August 29, 2017: Scientific Reports
https://www.readbyqxmd.com/read/28839072/seasonal-cycling-in-the-gut-microbiome-of-the-hadza-hunter-gatherers-of-tanzania
#4
Samuel A Smits, Jeff Leach, Erica D Sonnenburg, Carlos G Gonzalez, Joshua S Lichtman, Gregor Reid, Rob Knight, Alphaxard Manjurano, John Changalucha, Joshua E Elias, Maria Gloria Dominguez-Bello, Justin L Sonnenburg
Although humans have cospeciated with their gut-resident microbes, it is difficult to infer features of our ancestral microbiome. Here, we examine the microbiome profile of 350 stool samples collected longitudinally for more than a year from the Hadza hunter-gatherers of Tanzania. The data reveal annual cyclic reconfiguration of the microbiome, in which some taxa become undetectable only to reappear in a subsequent season. Comparison of the Hadza data set with data collected from 18 populations in 16 countries with varying lifestyles reveals that gut community membership corresponds to modernization: Notably, the taxa within the Hadza that are the most seasonally volatile similarly differentiate industrialized and traditional populations...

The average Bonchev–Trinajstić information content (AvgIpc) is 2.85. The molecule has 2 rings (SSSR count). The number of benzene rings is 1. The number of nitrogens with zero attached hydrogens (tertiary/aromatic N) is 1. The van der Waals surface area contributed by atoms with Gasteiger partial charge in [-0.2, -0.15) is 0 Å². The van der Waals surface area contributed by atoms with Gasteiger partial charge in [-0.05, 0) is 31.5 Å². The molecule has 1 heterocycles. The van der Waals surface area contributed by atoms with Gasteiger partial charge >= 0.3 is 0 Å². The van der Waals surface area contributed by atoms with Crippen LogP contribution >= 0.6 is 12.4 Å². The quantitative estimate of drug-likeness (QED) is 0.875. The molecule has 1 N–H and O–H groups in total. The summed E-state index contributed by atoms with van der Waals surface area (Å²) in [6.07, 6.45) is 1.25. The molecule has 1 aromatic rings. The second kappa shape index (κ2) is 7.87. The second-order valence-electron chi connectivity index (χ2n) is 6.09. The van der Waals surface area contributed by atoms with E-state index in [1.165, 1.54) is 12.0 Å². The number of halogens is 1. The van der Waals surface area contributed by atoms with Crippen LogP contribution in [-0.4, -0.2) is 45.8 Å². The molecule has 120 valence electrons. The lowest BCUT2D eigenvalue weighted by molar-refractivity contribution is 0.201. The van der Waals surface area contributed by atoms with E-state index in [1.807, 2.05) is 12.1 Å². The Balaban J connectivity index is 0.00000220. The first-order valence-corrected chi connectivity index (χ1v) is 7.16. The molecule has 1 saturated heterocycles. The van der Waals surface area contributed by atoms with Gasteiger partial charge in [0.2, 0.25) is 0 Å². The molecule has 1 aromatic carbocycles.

August 25, 2017: Science
https://www.readbyqxmd.com/read/28832931/the-characteristic-mid-shaft-cross-sectional-shape-of-the-ulna-in-jomon-hunter-gatherers
#5
Yasuo Hagihara, Takashi Nara